Will Dems invite Obama to campaign with them?

Democrats who are being targeted by the GOP this year have a conundrum to work out; do they keep their president at arms length and not invite him into their districts or do they embrace Obama and court disaster?

The question is tougher than it might seem on the surface. Obama may be poison to independents and Republicans but he is still very popular with most Democrats. This means that a presidential appearance at a fundraiser can garner huge dollars.

On the other hand, being seen with an unpopular president makes it that much easier for a GOP opponent to tie the incumbent to the president's coattails.

Jeff Zeleny of the New York Times:

When Representative Gerald E. Connolly, Democrat of Virginia, was asked last week whether he was convinced that Mr. Obama was fully focused on the midterm election campaign, he paused for 18 seconds and lowered his head before continuing."I don't know the answer to that," said Mr. Connolly, chairman of the freshman class of Democrats, who were elected in 2008. "I am confident they will focus. I'm confident at the end of the day that they understand that significant losses or loss of control will have a terribly serious negative impact on his presidency."

The president has taken several steps to ease tensions.

He is headlining a dozen fund-raisers in August, and he has purposefully sharpened his rhetoric against Republicans to help lead the political debate. The Democratic National Committee is spending heavily on House and Senate races and on a program intended to draw first-time voters from the 2008 Obama campaign to the polls in November.

The White House chief of staff, Rahm Emanuel, is a point person for members of Congress and governors seeking campaign help or advice. The president has sent top advisers to weekly meetings on Capitol Hill to help coordinate the party's message.

No doubt Rahm gets an earful at those meetings. As it stands now, there are probably 70 vulnerable Democrats and the party has to concentrate on saving at least 30 of those seats to maintain control of the House. This is a daunting task even with someone who is as big a money maker as Obama. Also, there is no guarantee that the number of GOP targets won't rise between now and November further complicating what is becoming a delicate dance between those members who desperately need Obama's fundraising help but realize he would be a kiss of death if he campaigned in their districts.

Republicans had pretty much the same choice in 2006 and lost. The fact is, there is no good solution to having an unpopular president who can also shake the money tree. Further proof that, unless the GOP does something stupid, they have an excellent shot of regaining control of the House and an outside chance of getting the senate.





Democrats who are being targeted by the GOP this year have a conundrum to work out; do they keep their president at arms length and not invite him into their districts or do they embrace Obama and court disaster?

The question is tougher than it might seem on the surface. Obama may be poison to independents and Republicans but he is still very popular with most Democrats. This means that a presidential appearance at a fundraiser can garner huge dollars.

On the other hand, being seen with an unpopular president makes it that much easier for a GOP opponent to tie the incumbent to the president's coattails.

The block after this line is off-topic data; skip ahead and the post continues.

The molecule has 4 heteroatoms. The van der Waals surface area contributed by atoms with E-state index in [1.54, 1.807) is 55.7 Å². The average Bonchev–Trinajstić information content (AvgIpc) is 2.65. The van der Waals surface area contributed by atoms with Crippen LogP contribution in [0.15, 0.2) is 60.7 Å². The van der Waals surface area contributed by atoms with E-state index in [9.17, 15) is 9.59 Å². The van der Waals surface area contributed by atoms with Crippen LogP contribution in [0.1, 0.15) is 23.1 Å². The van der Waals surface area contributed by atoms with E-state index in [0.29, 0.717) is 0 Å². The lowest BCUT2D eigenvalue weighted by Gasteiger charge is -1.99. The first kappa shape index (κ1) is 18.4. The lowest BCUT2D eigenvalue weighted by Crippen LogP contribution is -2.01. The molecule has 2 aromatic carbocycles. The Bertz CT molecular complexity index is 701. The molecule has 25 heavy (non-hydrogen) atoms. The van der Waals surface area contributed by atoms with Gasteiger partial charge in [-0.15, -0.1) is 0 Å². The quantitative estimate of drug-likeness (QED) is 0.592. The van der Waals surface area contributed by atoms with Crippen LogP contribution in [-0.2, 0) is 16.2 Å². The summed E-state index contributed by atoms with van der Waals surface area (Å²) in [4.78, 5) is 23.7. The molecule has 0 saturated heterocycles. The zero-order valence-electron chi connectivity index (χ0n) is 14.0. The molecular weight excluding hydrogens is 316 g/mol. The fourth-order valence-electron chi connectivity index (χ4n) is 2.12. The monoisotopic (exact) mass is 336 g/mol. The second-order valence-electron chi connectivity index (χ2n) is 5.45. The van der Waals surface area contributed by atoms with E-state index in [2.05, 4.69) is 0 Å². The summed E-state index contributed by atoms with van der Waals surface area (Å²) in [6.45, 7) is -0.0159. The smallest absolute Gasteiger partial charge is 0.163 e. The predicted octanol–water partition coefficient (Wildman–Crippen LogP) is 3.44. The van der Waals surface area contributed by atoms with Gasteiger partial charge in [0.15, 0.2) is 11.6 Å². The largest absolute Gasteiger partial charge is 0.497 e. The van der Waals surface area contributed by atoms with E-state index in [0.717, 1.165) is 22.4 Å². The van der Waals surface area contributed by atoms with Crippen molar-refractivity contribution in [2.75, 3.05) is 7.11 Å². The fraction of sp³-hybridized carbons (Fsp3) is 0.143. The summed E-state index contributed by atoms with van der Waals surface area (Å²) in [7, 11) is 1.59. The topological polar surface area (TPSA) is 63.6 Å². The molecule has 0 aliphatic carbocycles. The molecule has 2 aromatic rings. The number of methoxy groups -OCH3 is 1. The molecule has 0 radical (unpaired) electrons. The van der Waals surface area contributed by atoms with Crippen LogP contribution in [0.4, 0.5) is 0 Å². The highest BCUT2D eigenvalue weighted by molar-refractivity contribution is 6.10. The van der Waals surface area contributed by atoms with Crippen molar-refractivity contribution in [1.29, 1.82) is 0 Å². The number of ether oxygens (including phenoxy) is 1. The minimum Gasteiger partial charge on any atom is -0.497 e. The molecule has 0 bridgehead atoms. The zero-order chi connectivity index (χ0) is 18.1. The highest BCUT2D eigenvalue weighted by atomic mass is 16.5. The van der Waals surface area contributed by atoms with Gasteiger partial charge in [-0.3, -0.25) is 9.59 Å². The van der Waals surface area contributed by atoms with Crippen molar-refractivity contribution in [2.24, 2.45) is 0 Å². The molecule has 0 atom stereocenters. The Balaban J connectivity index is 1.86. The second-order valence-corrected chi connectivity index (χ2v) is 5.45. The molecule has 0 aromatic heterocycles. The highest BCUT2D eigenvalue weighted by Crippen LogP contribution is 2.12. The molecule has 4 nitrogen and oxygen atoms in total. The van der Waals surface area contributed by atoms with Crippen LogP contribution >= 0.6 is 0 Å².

Jeff Zeleny of the New York Times:

When Representative Gerald E. Connolly, Democrat of Virginia, was asked last week whether he was convinced that Mr. Obama was fully focused on the midterm election campaign, he paused for 18 seconds and lowered his head before continuing.

"I don't know the answer to that," said Mr. Connolly, chairman of the freshman class of Democrats, who were elected in 2008. "I am confident they will focus. I'm confident at the end of the day that they understand that significant losses or loss of control will have a terribly serious negative impact on his presidency."

The president has taken several steps to ease tensions.

He is headlining a dozen fund-raisers in August, and he has purposefully sharpened his rhetoric against Republicans to help lead the political debate. The Democratic National Committee is spending heavily on House and Senate races and on a program intended to draw first-time voters from the 2008 Obama campaign to the polls in November.

The White House chief of staff, Rahm Emanuel, is a point person for members of Congress and governors seeking campaign help or advice. The president has sent top advisers to weekly meetings on Capitol Hill to help coordinate the party's message.

No doubt Rahm gets an earful at those meetings. As it stands now, there are probably 70 vulnerable Democrats and the party has to concentrate on saving at least 30 of those seats to maintain control of the House. This is a daunting task even with someone who is as big a money maker as Obama. Also, there is no guarantee that the number of GOP targets won't rise between now and November further complicating what is becoming a delicate dance between those members who desperately need Obama's fundraising help but realize he would be a kiss of death if he campaigned in their districts.

Republicans had pretty much the same choice in 2006 and lost. The fact is, there is no good solution to having an unpopular president who can also shake the money tree. Further proof that, unless the GOP does something stupid, they have an excellent shot of regaining control of the House and an outside chance of getting the senate.





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